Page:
Of course oats seem rather overbought by now, and as soon as rail shipments resume, front month prices will probably readjust rather quickly.
Oats, monthly (nearest contract) - entering uncharted waters.
Below is a complete list of the year-to-date performance of all U.S. listed futures contracts (including financial contracts). It is noteworthy that the best performing futures contract not influenced by the weather is actually gold. Gold? Wasn't it 'certain' to go down due to 'tapering'?
Actually, we are beginning to lean toward a higher short term target than the previously mentioned $1,360 level - and it has nothing to do with recent geopolitical upheavals (price increases due to geopolitical news are always given back quickly once the situation calms down again; we have no idea why anyone would think such news are a good reason to buy gold in the first place).
The idea is actually based on an anecdotal observation. When gold suffered a brief pullback last week, a veritable flood of bearish commentary poured forth in the mainstream financial press (we counted altogether six different such comments and/or articles on Thursday alone, and we didn't even have much time to look around on that day, so we have probably missed a few). It seemed as if almost all the analysts who have expressed their bearishness late last year felt the urgent need to come out to reaffirm their stance. When a routine pullback is immediately greeted with so much skepticism, it is usually a sign that the rally has further to go.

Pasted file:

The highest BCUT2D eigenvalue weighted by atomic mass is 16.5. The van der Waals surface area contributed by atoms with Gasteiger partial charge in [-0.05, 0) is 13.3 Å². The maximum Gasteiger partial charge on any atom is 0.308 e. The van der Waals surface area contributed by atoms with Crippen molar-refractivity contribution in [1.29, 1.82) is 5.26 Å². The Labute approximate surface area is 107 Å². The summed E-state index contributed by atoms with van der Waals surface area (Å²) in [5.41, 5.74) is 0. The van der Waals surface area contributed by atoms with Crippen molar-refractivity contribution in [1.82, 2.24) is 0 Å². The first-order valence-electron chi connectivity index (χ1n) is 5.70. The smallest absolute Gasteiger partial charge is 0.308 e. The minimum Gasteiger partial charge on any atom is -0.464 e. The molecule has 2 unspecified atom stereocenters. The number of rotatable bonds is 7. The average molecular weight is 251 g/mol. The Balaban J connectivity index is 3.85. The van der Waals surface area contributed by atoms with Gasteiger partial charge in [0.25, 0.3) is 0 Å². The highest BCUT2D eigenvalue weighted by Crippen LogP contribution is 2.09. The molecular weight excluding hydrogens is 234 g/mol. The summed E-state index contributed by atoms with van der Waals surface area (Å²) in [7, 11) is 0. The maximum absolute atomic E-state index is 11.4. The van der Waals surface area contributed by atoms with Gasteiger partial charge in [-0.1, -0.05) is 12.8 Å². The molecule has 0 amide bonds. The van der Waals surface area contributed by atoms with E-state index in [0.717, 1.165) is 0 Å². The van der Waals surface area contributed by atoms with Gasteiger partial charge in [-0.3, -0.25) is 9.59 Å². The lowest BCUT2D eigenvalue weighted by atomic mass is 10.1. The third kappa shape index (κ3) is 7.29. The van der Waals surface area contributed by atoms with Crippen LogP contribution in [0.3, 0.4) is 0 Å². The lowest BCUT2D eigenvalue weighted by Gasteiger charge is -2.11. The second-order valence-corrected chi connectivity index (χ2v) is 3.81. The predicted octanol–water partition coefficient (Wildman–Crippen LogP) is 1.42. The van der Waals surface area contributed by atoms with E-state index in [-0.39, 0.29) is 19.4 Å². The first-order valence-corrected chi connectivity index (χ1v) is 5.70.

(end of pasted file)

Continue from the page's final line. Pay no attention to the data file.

Meanwhile, large speculators have continued pulling back on their gross short position in the gold market, while adding slightly to their longs. Contrary to standard lore, we regard this as a bullish sign.
Readers may recall that we frequently expressed our misgivings about the growing big trader gross short position last year, noting that it was not a bullish sign. In the meantime, the gross short position has declined to just over 60,000 contracts, leaving big speculators about 110,000 contracts net long, which is still 140,000 contracts below the highs seen in the course of the bull market. Small speculators finally went net long as well, but their net long position is still one of the smallest of the past 13 years.
Having said all that, it should be pointed out that the rally that failed at the $1,430 level in the second half of last year saw very similar developments in trader positioning. We believe though that this level is actually a target that could be reached in the course of the current rally (after some to and fro near $1,360, the initial target).
The complete list of year-to-date gains and losses in U.S. listed futures contracts.
Gold, April contract. The recent pullback was greeted with an unusual number of bearish pronouncements.
Mind, in the short term there could still be a further pullback in the cards - but as long as the $1,270-$1,290 area holds, we think gold is good to go further. The targets are simply derived from where rallies stopped previously, as these levels should provide strong lateral resistance.
Possible targets for the recent rally in gold. Given that there is so much skepticism, the higher of the two targets actually appears to be attainable.
Quite a few commodities have 'woken up' this year, but there is nothing that indicates that the market's views about global economic growth have improved. On the contrary, economically sensitive copper is one of the biggest losers year-to-date. Mostly the rallies seem weather-related, or are actually tied to signs of economic weakness rather than strength (gold, treasuries). The big exception in the industrial commodity space is crude oil, which has strengthened markedly again (natural gas prices have been driven by the cold weather as well). Crude oil inventories have recently delivered a few downside surprises, so the strength seems largely related to supply issues.
Charts and tables by: BarCharts